In 1994, whilst carrying out the construction works of the Parc Central shopping centre, a section of a Roman road and the remains of various constructions dating back to the 1st century BC and the 5th century AD were discovered. The most important and best conserved ones, however, are from the 4th and 5th centuries. Faced with the difficulty of conserving these buildings in their original location, they were moved to the underground floor of Parc Central, where they can be visited.
The archaeological remains of the Parc Central site form part of the Francolí Early Christian Complex and would have been connected through a road with the remains that are conserved in the Early Christian Necropolis.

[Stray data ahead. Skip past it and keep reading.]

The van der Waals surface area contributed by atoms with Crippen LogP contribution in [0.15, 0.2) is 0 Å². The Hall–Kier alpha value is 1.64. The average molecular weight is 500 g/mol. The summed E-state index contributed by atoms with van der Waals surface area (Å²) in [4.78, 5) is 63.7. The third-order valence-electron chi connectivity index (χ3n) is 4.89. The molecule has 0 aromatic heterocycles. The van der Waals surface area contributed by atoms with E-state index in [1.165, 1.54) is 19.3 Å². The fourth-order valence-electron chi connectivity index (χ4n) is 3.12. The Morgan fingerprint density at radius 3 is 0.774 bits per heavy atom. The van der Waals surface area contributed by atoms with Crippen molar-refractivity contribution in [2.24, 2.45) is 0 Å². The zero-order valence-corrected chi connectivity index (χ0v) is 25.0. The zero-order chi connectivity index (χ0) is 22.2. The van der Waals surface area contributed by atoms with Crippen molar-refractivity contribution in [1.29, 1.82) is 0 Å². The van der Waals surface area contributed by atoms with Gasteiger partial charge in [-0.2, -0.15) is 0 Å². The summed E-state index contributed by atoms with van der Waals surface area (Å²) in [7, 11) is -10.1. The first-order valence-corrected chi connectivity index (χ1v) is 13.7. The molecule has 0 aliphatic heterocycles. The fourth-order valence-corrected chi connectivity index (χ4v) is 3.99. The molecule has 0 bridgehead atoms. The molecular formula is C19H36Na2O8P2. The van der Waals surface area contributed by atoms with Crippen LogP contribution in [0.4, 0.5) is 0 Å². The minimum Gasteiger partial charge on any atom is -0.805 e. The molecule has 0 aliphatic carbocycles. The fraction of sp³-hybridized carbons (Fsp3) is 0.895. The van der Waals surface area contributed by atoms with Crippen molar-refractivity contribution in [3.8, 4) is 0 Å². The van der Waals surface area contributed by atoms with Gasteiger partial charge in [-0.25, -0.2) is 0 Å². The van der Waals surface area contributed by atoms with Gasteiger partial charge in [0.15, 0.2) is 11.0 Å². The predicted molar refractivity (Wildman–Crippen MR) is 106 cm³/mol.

One of these buildings is a basilica, a Christian church consisting of three naves and an atrium, constructed in around 400 AD. Up to 200 tombs were found under its paved floor. At the foot of the central nave is the counter-apse, which is occupied by the tomb of a prominent individual within the community. The atrium, a courtyard surrounded by rooms, is unique in the Iberian Peninsula.